Search Results: "Louis Menand"


BOOK REVIEW

THE METAPHYSICAL CLUB by Louis Menand
BIOGRAPHY & MEMOIR
Released: May 23, 2001

"A singular achievement of intellectual history as well as a weighty entertainment. (21 b&w drawings and photos)"
Crossing the divide between academic analysis and insightful storytelling, this social and intellectual history explores the ideas of pragmatism by charting the lives of its founding fathers. Read full book review >

BOOK REVIEW

AMERICAN STUDIES by Louis Menand
NON-FICTION
Released: Nov. 1, 2002

"Brilliant thinking, though in a tone never given the reins."
From Pulitzer-winning scholar and New Yorker staff writer Menand (The Metaphysical Club, 2001), 15 essays: always intelligent, frequently interesting, sometimes tedious. Read full book review >

BOOK REVIEW

HUG IT OUT! by Louis Thomas
CHILDREN'S
Released: Jan. 3, 2017

"It's not a complex story, but it's a wise one that shows through a specific example how siblings get along, even when they often don't. (Picture book. 3-7)"
The push and literal pull (usually hair) of sibling rivalry is explored in a direct and comically knowing way in animator Thomas' debut picture book. Read full book review >

BOOK REVIEW

LITTLE LUCIE’S DIARY by Louis Pfanner
CHILDREN'S
Released: June 1, 2008

"Included in the end pages are instructions for readers on how to make their own mouse-sized felt hats. (Picture book. 3-6)"
This quiet homespun tale recounts a handful of days in the life of Little Lucie, a white mouse, as recorded in her diary. Read full book review >

BOOK REVIEW

A WALK ON THE WILD SIDE by Louis Thomas
CHILDREN'S
Released: Nov. 1, 2016

"A pleasant if somewhat misleading invitation for armchair and lap-sitting travelers. (index) (Informational picture book. 5-9)"
To meet the animals who live there, a young boy travels to different habitats around the world, including his own backyard. Read full book review >

BOOK REVIEW

Released: Feb. 14, 1990

Here, in one of his better essay collections (The Vanderbilt Era, 1989; Life, Law and Letters, 1979, etc.), Auchincloss describes friendship among 16 famous pairs. Read full book review >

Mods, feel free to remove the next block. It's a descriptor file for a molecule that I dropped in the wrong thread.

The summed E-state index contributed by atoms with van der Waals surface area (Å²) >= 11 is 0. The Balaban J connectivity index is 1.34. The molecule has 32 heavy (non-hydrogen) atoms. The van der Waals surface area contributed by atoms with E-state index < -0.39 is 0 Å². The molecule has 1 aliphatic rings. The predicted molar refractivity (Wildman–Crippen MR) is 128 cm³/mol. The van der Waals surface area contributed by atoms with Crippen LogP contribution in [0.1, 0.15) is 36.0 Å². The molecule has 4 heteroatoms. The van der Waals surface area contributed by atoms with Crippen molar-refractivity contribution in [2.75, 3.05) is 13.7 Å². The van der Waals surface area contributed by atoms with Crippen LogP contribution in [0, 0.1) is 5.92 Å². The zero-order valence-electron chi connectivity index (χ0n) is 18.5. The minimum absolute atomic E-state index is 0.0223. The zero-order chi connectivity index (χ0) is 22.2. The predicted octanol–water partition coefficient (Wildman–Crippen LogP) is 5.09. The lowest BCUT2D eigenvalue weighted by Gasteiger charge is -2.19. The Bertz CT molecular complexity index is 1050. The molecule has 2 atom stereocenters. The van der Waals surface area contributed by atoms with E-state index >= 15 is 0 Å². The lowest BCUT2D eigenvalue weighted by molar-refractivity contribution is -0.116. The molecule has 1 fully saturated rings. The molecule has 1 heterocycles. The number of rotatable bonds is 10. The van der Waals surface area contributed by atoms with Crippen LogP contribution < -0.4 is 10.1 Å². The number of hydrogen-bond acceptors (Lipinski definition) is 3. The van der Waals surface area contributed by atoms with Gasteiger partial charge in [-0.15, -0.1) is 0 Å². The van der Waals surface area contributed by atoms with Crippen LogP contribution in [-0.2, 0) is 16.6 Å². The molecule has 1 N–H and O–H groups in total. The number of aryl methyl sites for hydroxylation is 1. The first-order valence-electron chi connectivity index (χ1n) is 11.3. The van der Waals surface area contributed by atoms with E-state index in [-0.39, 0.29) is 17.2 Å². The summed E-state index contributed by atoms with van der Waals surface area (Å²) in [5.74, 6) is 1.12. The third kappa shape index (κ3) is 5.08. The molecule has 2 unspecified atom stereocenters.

BOOK REVIEW

SLOBODAN MILOSEVIC AND THE DESTRUCTION OF YUGOSLAVIA by Louis Sell
BIOGRAPHY & MEMOIR
Released: April 1, 2001

"An important contribution to the literature surrounding the disintegration of Yugoslavia and the ethnic wars that followed."
A welcome biography of the "Butcher of the Balkans," now awaiting trial before the International War Crimes Tribunal. Read full book review >

BOOK REVIEW

THEODORE ROOSEVELT by Louis Auchincloss
BIOGRAPHY & MEMOIR
Released: Jan. 4, 2001

"A master craftsman's rendering of a character who needs no embellishment."
Auchincloss (Her Infinite Variety, 2000, etc.) trains his acute sensibility and elegant prose on our most colorful chief executive, rendering Teddy as a man of his time as well as a timeless example of principled leadership. Read full book review >

BOOK REVIEW

Released: April 30, 1992

"Nizer's style can be melodramatic and his account self- serving, but, overall, he tells an engrossing and powerful story of a tragic miscarriage of justice. (Photographs—not seen.)"
In an effective though overwritten account, the distinguished trial attorney (My Life in Court, etc.) tells the tragic story of Murray Gold, a former client who, according to Nizer, was twice wrongfully convicted of a horrific double murder. Read full book review >

BOOK REVIEW

HER INFINITE VARIETY by Louis Auchincloss
FICTION & LITERATURE
Released: Aug. 8, 2000

"Another fine chapter in Auchincloss's ongoing fictional chronicle of the American century."
One of Auchincloss's great themes—the decline of the ruling-class WASP—here expands to include the female strivers of the pre-feminist age. Read full book review >

BOOK REVIEW

WARTIME LIES by Louis Begley
FICTION & LITERATURE
Released: May 8, 1991

"The settings and characters are vividly drawn, the story well-paced if familiar, but Maciek's guilt remains more an abstract concept than the haunting presence it should be."
Another novel about a Holocaust survivor's guilt—well-told except that the anguish, though regularly evoked, never really moves. Read full book review >